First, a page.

Right now, we’re all adding each other on GroupMe, Instagram, Twitter, and Facebook. This is one of the few times you can be really social and everyone be on their phones in the same room. Make sure to follow our album on Facebook!

Is it really Day 5?

Easing into the Big Easy

Day One:

Residents of New Orleans have been recovering from the devastating effects of hurricanes and storm damage again and again for years. Hurricane Katrina’s toll –seven years after landfall – can still be seen in the area surrounded our housing site, Camp Restore. Houses that were rebuilt following the damage now sit on foundations that allow water to drain. At the intersection, a home still bears a faded red “X” marking a property condemned. The wall bordering the church basketball court bears a clear blue line showing how high floodwaters rose.Café du Monde

Caleb can't handle the spicy jambalaya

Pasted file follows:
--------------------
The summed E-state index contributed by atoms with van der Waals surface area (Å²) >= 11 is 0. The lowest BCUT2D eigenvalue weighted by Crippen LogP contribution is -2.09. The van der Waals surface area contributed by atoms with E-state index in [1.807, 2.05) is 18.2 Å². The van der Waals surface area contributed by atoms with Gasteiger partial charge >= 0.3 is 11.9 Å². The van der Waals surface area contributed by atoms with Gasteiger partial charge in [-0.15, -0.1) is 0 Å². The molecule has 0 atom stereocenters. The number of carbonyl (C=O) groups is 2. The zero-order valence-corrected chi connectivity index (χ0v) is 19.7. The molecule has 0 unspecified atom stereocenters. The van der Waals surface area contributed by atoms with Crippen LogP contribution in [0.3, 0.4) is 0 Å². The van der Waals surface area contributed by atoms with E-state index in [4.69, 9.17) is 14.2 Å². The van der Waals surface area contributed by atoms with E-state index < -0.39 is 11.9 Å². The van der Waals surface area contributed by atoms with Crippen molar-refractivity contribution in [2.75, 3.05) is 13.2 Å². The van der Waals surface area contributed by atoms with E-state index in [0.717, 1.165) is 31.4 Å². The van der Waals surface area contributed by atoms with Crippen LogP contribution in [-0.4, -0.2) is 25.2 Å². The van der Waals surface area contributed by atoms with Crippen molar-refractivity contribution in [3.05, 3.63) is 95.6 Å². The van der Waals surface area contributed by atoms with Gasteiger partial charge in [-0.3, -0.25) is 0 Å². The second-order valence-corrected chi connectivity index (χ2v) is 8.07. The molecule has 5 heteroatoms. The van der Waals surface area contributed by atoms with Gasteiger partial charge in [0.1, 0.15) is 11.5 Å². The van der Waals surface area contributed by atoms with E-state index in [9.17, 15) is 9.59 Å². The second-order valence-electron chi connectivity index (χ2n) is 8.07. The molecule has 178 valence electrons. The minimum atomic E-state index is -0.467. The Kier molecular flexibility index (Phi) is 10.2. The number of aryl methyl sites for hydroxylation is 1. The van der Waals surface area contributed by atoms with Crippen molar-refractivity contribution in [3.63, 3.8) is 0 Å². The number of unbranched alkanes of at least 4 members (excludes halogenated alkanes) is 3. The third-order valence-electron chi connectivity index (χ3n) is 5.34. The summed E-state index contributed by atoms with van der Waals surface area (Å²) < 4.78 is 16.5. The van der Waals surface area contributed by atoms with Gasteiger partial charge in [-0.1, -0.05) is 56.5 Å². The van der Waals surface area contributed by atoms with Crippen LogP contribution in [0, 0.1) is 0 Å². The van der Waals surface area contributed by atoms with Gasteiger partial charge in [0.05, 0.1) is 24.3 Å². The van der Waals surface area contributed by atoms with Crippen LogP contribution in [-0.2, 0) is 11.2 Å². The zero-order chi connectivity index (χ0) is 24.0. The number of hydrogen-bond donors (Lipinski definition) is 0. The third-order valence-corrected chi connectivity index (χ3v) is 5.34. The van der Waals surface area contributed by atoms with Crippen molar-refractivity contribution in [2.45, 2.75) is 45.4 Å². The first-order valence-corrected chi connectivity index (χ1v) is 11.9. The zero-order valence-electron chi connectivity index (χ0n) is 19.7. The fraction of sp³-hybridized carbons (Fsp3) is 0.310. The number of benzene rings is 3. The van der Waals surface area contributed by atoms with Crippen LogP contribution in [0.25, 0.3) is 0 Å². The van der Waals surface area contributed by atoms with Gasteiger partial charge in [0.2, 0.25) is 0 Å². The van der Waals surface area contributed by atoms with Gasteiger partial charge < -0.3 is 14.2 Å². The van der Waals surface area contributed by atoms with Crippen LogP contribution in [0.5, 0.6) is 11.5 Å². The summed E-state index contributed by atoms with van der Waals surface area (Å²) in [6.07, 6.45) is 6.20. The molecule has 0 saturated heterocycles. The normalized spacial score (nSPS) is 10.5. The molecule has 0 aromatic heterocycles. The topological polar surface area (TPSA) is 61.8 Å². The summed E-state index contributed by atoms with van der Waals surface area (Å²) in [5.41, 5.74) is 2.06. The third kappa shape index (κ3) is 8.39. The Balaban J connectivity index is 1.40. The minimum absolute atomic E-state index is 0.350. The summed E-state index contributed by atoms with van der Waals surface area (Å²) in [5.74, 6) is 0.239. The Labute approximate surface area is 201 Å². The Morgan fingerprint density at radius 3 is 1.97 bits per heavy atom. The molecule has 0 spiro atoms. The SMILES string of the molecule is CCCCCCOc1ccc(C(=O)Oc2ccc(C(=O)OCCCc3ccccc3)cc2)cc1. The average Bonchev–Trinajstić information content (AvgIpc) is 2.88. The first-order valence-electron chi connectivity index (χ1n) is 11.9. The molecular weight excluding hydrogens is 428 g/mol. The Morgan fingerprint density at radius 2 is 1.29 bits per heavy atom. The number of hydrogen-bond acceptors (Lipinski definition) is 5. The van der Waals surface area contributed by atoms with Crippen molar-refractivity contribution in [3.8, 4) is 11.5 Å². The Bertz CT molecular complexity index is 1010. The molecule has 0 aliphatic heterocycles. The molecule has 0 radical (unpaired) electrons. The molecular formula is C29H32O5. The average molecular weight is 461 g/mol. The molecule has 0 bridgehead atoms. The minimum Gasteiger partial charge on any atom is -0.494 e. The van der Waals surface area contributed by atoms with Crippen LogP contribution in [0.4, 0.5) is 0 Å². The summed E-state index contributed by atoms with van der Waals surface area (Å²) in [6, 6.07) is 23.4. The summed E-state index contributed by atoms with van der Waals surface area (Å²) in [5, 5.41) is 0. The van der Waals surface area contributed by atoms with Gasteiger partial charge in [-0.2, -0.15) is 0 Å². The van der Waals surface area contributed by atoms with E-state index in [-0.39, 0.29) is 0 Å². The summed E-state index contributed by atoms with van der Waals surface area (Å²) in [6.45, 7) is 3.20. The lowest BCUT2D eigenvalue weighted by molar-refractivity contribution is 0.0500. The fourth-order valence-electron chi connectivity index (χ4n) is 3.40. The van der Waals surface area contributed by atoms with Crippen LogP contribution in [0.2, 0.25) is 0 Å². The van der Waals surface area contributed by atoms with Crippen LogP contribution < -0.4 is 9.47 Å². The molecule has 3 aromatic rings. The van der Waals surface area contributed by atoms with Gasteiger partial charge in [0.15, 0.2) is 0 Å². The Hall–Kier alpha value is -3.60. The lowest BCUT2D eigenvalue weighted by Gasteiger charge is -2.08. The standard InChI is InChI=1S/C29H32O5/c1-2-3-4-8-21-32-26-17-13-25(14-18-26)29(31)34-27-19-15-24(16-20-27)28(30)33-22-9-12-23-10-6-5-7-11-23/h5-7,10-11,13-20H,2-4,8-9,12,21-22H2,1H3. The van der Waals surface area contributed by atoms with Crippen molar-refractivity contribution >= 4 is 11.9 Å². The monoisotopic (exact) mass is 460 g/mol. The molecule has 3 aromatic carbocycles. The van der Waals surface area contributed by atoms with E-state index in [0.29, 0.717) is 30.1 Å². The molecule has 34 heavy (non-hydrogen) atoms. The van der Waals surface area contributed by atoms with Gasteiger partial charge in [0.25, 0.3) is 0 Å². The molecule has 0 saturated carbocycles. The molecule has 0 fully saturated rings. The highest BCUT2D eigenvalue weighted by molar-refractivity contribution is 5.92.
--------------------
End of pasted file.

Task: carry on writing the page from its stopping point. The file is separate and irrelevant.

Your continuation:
Caleb can’t handle the spicy jambalaya

When we entered downtown New Orleans, it was easy to forget the events have damaged the town so many times. The Crescent City remains a vibrant area, now accentuated with the glow of Christmas lights in Jackson Square.Christmas trees and fleurs-des-lis

We passed a gaggle of Santa and Misses Clauses along the way to Bubba Gump Shrimp. The tourist trap/Forrest Gump restaurant was an excellent place to watch the presentation of the Heisman memorial trophy and watch a screening of ESPN’s “You Don’t Know Bo”, about Auburn’s greatest athlete, Vincent “Bo” Jackson. Beignets from Café du Monde and a jaunt along the river were enough to make us all realize how tired final exams and the trek down from the Plains had left us. Group pic at the basin of the Mississippi River